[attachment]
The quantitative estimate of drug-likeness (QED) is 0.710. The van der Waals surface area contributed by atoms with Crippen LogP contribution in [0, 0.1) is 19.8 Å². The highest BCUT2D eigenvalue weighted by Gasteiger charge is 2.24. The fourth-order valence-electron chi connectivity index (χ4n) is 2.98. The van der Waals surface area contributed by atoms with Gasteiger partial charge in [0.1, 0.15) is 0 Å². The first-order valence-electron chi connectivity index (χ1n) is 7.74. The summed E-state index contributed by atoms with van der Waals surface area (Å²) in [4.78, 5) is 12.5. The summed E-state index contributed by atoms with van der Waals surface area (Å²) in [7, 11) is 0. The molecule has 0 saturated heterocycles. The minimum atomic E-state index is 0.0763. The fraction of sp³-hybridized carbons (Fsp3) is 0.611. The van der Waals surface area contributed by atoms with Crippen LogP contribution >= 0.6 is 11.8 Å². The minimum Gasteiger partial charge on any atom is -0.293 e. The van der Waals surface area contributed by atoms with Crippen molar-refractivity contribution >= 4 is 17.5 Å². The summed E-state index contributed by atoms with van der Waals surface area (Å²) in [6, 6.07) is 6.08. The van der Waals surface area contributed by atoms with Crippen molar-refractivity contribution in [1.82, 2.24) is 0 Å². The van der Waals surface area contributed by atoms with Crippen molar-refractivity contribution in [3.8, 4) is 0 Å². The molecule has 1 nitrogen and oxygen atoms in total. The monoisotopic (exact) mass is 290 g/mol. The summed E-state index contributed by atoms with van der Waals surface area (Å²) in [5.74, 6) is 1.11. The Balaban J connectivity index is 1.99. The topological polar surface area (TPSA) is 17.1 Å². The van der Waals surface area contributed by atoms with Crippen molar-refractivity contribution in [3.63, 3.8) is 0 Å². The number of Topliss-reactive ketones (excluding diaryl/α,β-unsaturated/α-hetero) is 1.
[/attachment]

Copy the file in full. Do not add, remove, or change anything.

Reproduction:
The quantitative estimate of drug-likeness (QED) is 0.710. The van der Waals surface area contributed by atoms with Crippen LogP contribution in [0, 0.1) is 19.8 Å². The highest BCUT2D eigenvalue weighted by Gasteiger charge is 2.24. The fourth-order valence-electron chi connectivity index (χ4n) is 2.98. The van der Waals surface area contributed by atoms with Gasteiger partial charge in [0.1, 0.15) is 0 Å². The first-order valence-electron chi connectivity index (χ1n) is 7.74. The summed E-state index contributed by atoms with van der Waals surface area (Å²) in [4.78, 5) is 12.5. The summed E-state index contributed by atoms with van der Waals surface area (Å²) in [7, 11) is 0. The molecule has 0 saturated heterocycles. The minimum atomic E-state index is 0.0763. The fraction of sp³-hybridized carbons (Fsp3) is 0.611. The van der Waals surface area contributed by atoms with Crippen LogP contribution >= 0.6 is 11.8 Å². The minimum Gasteiger partial charge on any atom is -0.293 e. The van der Waals surface area contributed by atoms with Crippen molar-refractivity contribution >= 4 is 17.5 Å². The summed E-state index contributed by atoms with van der Waals surface area (Å²) in [6, 6.07) is 6.08. The van der Waals surface area contributed by atoms with Crippen molar-refractivity contribution in [1.82, 2.24) is 0 Å². The van der Waals surface area contributed by atoms with Crippen molar-refractivity contribution in [3.8, 4) is 0 Å². The molecule has 1 nitrogen and oxygen atoms in total. The monoisotopic (exact) mass is 290 g/mol. The summed E-state index contributed by atoms with van der Waals surface area (Å²) in [5.74, 6) is 1.11. The Balaban J connectivity index is 1.99. The topological polar surface area (TPSA) is 17.1 Å². The van der Waals surface area contributed by atoms with Crippen molar-refractivity contribution in [3.63, 3.8) is 0 Å². The number of Topliss-reactive ketones (excluding diaryl/α,β-unsaturated/α-hetero) is 1.